Second, if the government is to be restricted in its exercise of discretion, the government has to follow legal procedures that are pre-fixed and pre-announced. As F. A. Hayek puts it, rule of law "means that a government in all its actions is bound by rules fixed and announced beforehand -- rules which make it possible to foresee with fair certainty how the authority will use its coercive powers in given circumstances, and to plan one's individual affairs on the basis of this knowledge" (Hayek, 1994, p.80). For example, in constitutional and criminal law, there is a prohibition on "ex post facto" laws, that is, no one should be punished for a crime not previously defined in law. In other words, the government cannot simply define a new crime and apply the new definition retrospectively. The rationale for this principle is that, first, the government should not be allowed to abuse its power by punishing individuals for political or other conveniences; second, it would be grossly unjust and oppressive for the government to punish someone for behavior that was not known to be criminal at the time of commission; third, to so punish individuals would result in so many uncertainties that it would create great inefficiencies.

    The problem is, Greg, that you don't understand what is going on, but that has never stopped you from opening your mouth to show how ignorant you are.

    It has nothing to do with prejudices as much as you continue to confirm that you are an idiot, Greg.

    Keep it up, moron.

  4. Laci the Dog,

    In a discretionary may-issue system, where is the rule of law?

    The government "in all its actions is bound by rules fixed and announced beforehand." If the issuing body has discretion, how is a person to know if he'll be approved?

    "the government should not be allowed to abuse its power by punishing individuals for political or other conveniences." Just so. When I apply for a license, the only consideration should be a set of rules given in advance, not whether I'm someone that the local police department likes. Nor does it fit with this principle to deny someone merely because that person might do something wrong in the future.

    I keep saying that the government does need clear limits on its power. That's exactly what you're saying in your comment about the differences in Roman and Greek law. The law must be limited, and there has to be a consistency that keeps the system from a chaos of constant change. One of the limits is a recognition that the people have inherent rights, rights that aren't issued to them by the government.

  5. Greg, if it can be shown that the person has some disqualifying characteristics.

    For example, the shall issue system only disqualifies a person if they have been convicted of a crime.

    They can have a criminal record a mile long, yet not be convicted.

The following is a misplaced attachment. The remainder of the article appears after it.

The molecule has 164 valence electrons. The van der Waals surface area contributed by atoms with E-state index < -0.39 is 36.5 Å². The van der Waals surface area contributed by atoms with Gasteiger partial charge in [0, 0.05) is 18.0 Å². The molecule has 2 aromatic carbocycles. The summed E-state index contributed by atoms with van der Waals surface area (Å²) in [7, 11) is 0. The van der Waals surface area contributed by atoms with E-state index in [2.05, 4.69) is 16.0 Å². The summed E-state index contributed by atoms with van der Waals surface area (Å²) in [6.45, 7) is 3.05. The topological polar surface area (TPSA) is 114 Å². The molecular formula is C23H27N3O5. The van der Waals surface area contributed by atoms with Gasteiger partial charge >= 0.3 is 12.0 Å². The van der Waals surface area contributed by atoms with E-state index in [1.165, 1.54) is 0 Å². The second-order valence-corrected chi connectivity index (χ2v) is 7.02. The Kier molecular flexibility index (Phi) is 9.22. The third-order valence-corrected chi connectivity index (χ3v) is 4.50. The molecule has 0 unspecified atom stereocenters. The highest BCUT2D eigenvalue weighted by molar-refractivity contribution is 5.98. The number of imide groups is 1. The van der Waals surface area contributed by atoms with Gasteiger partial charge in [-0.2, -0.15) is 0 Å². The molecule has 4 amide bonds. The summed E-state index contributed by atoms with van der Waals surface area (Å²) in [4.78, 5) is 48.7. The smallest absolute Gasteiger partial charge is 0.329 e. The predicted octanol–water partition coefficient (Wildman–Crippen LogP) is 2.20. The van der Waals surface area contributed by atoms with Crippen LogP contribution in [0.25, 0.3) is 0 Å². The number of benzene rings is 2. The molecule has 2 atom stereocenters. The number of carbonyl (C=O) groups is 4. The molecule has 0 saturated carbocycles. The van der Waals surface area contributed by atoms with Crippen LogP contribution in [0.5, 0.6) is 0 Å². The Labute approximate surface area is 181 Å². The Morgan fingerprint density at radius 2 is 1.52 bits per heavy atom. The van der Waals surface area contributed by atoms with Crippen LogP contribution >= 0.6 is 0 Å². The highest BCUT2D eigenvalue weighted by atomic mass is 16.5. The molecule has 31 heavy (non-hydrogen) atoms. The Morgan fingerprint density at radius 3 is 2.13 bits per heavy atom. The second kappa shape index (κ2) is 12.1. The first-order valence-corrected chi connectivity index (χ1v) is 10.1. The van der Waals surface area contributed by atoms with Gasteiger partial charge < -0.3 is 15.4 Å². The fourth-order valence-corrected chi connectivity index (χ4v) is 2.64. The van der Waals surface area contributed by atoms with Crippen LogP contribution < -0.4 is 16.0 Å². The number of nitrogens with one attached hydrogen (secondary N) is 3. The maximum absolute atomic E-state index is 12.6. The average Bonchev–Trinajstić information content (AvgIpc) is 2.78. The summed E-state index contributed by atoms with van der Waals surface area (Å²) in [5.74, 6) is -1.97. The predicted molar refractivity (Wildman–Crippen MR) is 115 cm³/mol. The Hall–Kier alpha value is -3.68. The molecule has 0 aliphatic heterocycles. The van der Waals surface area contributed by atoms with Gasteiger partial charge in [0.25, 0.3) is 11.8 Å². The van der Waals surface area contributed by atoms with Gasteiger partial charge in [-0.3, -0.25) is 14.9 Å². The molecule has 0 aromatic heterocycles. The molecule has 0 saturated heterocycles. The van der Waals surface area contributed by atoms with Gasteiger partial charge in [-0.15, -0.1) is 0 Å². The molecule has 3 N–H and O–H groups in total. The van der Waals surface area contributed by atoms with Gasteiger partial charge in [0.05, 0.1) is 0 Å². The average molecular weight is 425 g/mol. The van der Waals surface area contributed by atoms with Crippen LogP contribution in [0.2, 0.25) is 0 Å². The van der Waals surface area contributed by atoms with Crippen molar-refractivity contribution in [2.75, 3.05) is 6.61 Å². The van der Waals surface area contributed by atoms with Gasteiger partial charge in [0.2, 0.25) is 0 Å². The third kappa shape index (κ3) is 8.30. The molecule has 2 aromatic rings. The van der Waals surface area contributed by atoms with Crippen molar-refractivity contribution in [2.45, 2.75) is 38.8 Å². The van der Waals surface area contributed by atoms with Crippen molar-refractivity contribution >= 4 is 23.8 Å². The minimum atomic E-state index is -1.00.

Wold you really want someone that the police know is dangerous carrying a concealed weapon just becuase they had never been convicted?

    Likewise, they could have mental issues which would make them disqualified to carry.

    Greg, you seemed to have missed my statement that:
    Those abuses are only wrong if they are arbitrary. They are not an abuse if they can be done impartially and consistently.

    One can have discretion, yet still work withing rules.

    Being forced to issue a licence merely because someone has a clean criminal record and has not been added to the list of mentally ill is against sanity and public safety.

    There are other safety reasons that someone shouldn't be allowed to carry as well.

    not whether I'm someone that the local police department likes.

    Greg, I would gather that not too many people like you, which is why you are concerned about that.

    The fact that you are concerned that you could be disqualified to carry using objective standards even under a may-issue system is extremely worrying for me.

    Are you confirming our fears that you are someone who is unsafe to possess firearms?

  6. Greg,Heller-McDonald is a far better example of an abuse of discretion than your may issue-shall issue dislike.

    First off, Heller-McDonald failed to take proper legal considerations in arriving at their conclusions/

    Your fear that you "right" is only one vote from being "lost" demonstrates that is a better example of an abuse of discretion.

    On the other hand,discretion for public safety make sense.

  7. Laci,

    For reference there are several lawsuits currently pending in federal courts over may-issue denials of concealed carry licenses. In every instance that I have reviewed, the plaintiffs claim in their lawsuits that authorities are acting in an arbitrary and capricious manner to deny licenses.

    The allegations sound like a broken record: authorities with discretionary power frequently issue licenses to politically connected cronies and routinely deny licenses to people with no criminal record, no criminal convictions, no history or indication of mental illness, and quite often with compelling, documented personal safety risks. (In terms of safety risks, I have read about plaintiffs that have received multiple death threats, been raped, carry large sums of money, etc.)

    It may sound like it is easy to simply sue the discretionary authority. The reality is that very few people have $50,000+ laying around to fund a lawsuit.

    And you know how these things work. Just about anyone with that much discretionary money to throw away on a lawsuit is probably already a crony and gets a concealed carry license. That means the average Joe cannot afford a lawsuit and never gets relief from the courts -- and nothing ever gets fixed.